Over 40 Takfiri terrorists from Fateh al-Sham Front have reportedly been killed in airstrikes on their camp in Aleppo Province in northwestern Syria.
The so-called Syrian Observatory for Human Rights said it cannot immediately specify who carried out the Thursday airstrikes in the western part of the province.
“Warplanes, which may have been Russian or coalition aircraft, struck a Fateh al-Sham camp in Jabal al-Sheikh Suleiman,” the Britain-based group said.
The Takfiri group, formerly known as al-Nusra Front, along with Daesh, is not a party to a countrywide ceasefire deal reached between Damascus and militant groups on December 30, 2016.
Mass grave found in Aleppo
Meanwhile, the Syrian army forces have discovered a mass grave at a school in the eastern sector of Aleppo City, which was liberated from the militants late last year.
According to a letter sent by the Syrian army to United Nations Secretary-General Antonio Guterres, the victims had been executed by the Takfiri Fajr al-Islam militant group.
The letter said certain countries consider the terrorist group as moderate fighters and equip them with arms and technical support.
Twenty of the victims have been identified and investigation is underway to identify another 37 victims, the letter added.
In a Friday interview with Iran’s Fars News Agency, Aleppo Governor Hussein Diab said clean-up and reconstruction operation sin Aleppo have made signification progress.
He said the reconstruction process will include the entire Aleppo province with a primary focus on urban services.
The operations include removing the debris, cleaning up the streets, providing security for vehicles and reopening schools after four years, Diab said.
He said 20 schools have been reopened for 5,000 students and three health centers have started providing medical services to the citizens.
Following the liberation of Aleppo in late 2016, the Syrian government adopted a plan of action meant to restore public services and security to the northwestern city.
The plan includes a range of measures such as the opening of Aleppo roads, providing water, electricity and fuel to citizens as well as assessing conditions for repair and reconstruction activities there.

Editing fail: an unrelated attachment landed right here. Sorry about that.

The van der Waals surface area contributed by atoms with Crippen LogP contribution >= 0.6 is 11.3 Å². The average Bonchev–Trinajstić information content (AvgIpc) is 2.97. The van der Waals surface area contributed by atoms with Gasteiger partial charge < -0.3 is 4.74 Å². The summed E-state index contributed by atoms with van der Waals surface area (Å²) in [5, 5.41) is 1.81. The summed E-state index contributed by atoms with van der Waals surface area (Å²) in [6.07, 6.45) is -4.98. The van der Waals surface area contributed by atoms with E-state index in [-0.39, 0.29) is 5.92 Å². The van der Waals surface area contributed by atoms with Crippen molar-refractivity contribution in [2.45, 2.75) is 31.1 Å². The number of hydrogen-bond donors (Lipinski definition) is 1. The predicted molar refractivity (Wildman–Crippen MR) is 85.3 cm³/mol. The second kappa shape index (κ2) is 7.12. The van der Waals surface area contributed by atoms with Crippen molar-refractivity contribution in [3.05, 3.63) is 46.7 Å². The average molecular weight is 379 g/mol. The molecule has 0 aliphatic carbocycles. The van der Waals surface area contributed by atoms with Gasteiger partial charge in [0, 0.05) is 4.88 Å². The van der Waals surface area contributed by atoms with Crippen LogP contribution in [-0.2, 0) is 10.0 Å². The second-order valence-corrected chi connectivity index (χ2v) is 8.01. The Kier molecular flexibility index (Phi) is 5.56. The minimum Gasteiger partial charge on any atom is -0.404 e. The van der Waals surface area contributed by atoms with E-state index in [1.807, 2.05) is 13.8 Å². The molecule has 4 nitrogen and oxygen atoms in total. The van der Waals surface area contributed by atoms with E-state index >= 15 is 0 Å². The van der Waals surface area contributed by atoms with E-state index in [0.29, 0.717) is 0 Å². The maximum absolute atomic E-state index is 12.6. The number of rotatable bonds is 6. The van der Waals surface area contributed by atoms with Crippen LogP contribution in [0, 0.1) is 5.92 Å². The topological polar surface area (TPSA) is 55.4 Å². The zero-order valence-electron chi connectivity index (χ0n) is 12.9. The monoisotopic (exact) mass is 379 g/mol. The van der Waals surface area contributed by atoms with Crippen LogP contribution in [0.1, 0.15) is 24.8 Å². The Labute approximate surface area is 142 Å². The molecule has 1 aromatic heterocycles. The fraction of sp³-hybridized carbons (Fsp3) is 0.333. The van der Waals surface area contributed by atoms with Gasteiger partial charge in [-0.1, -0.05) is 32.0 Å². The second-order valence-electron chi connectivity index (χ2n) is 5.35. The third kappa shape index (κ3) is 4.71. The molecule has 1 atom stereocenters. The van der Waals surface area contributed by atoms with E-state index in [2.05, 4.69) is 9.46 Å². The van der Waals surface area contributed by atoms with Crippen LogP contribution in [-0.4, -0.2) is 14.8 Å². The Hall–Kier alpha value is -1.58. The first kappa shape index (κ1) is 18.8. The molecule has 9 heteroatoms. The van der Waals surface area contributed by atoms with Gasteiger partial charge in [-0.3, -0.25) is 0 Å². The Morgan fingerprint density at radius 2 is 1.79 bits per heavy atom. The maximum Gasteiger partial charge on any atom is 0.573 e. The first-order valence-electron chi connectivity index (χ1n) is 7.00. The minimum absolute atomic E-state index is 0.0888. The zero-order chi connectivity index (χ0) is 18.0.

Lavrov ‘optimistic’ on Syria peace process
On Friday, Russian Foreign Minister Sergei Lavrov expressed optimism over the prospect of peace process on Syria, saying the meeting in the Kazakh capital Astana on January 23 is as an important step toward establishing a framework for talks taking place in Geneva.
“As you know an inter-Syrian meeting between the Syrian government delegation and armed opposition will take place next week in Astana. We view this meeting as an important input into work on parameters of integral political reconciliation in the Syrian Arab Republic which will continue at larger events in Geneva in the beginning of February,” he added.
Russia is currently in talks with Iranian officials on preparations for the upcoming Syria peace talks, among them the possible US presence in the discussions.
Iran has voiced strong opposition to the US participation in the upcoming Astana talks, citing Washington’s dedication to the ouster of the Syrian government and its longtime support for the Takfiri terror groups operating in the Arab state.
Representatives from the Syrian government and foreign-sponsored opposition groups are expected to take part in the Astana negotiations.
The conflict resolution talks on Syria are brokered by Moscow, Ankara and Tehran. The three sides have in the past months been engaged in a diplomatic process, which helped establish a ceasefire in Syria late last year and bring back Damascus and opposition groups to the negotiating table.